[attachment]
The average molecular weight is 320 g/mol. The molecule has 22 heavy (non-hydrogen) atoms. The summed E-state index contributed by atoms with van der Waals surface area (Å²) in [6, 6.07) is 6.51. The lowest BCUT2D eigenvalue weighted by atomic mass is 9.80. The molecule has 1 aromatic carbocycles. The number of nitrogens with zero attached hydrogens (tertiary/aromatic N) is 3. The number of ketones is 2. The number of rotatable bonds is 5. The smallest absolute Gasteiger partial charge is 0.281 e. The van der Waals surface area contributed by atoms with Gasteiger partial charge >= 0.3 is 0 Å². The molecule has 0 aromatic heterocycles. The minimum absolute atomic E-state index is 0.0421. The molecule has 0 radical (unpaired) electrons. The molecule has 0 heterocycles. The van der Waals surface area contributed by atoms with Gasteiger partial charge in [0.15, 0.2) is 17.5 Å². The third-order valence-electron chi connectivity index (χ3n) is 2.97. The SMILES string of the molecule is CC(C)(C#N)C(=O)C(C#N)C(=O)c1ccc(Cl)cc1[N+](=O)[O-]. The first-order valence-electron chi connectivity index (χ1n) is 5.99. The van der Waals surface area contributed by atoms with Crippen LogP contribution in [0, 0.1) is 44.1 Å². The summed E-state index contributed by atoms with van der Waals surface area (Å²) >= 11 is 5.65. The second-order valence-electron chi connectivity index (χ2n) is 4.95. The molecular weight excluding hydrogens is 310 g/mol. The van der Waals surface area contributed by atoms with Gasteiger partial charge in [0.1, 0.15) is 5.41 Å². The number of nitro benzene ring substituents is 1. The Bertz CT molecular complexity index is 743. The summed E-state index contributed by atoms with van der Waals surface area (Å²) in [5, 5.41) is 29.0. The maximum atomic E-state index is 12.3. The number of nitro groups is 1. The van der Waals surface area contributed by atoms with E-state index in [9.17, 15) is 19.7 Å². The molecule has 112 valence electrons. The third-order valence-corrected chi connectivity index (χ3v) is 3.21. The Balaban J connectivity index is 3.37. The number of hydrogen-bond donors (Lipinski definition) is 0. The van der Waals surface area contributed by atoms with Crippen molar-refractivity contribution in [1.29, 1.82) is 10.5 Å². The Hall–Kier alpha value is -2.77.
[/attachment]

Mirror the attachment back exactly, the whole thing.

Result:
The average molecular weight is 320 g/mol. The molecule has 22 heavy (non-hydrogen) atoms. The summed E-state index contributed by atoms with van der Waals surface area (Å²) in [6, 6.07) is 6.51. The lowest BCUT2D eigenvalue weighted by atomic mass is 9.80. The molecule has 1 aromatic carbocycles. The number of nitrogens with zero attached hydrogens (tertiary/aromatic N) is 3. The number of ketones is 2. The number of rotatable bonds is 5. The smallest absolute Gasteiger partial charge is 0.281 e. The van der Waals surface area contributed by atoms with Gasteiger partial charge >= 0.3 is 0 Å². The molecule has 0 aromatic heterocycles. The minimum absolute atomic E-state index is 0.0421. The molecule has 0 radical (unpaired) electrons. The molecule has 0 heterocycles. The van der Waals surface area contributed by atoms with Gasteiger partial charge in [0.15, 0.2) is 17.5 Å². The third-order valence-electron chi connectivity index (χ3n) is 2.97. The SMILES string of the molecule is CC(C)(C#N)C(=O)C(C#N)C(=O)c1ccc(Cl)cc1[N+](=O)[O-]. The first-order valence-electron chi connectivity index (χ1n) is 5.99. The van der Waals surface area contributed by atoms with Crippen LogP contribution in [0, 0.1) is 44.1 Å². The summed E-state index contributed by atoms with van der Waals surface area (Å²) >= 11 is 5.65. The second-order valence-electron chi connectivity index (χ2n) is 4.95. The molecular weight excluding hydrogens is 310 g/mol. The van der Waals surface area contributed by atoms with Gasteiger partial charge in [0.1, 0.15) is 5.41 Å². The number of nitro benzene ring substituents is 1. The Bertz CT molecular complexity index is 743. The summed E-state index contributed by atoms with van der Waals surface area (Å²) in [5, 5.41) is 29.0. The maximum atomic E-state index is 12.3. The number of nitro groups is 1. The van der Waals surface area contributed by atoms with E-state index in [9.17, 15) is 19.7 Å². The molecule has 112 valence electrons. The third-order valence-corrected chi connectivity index (χ3v) is 3.21. The Balaban J connectivity index is 3.37. The number of hydrogen-bond donors (Lipinski definition) is 0. The van der Waals surface area contributed by atoms with Crippen molar-refractivity contribution in [1.29, 1.82) is 10.5 Å². The Hall–Kier alpha value is -2.77.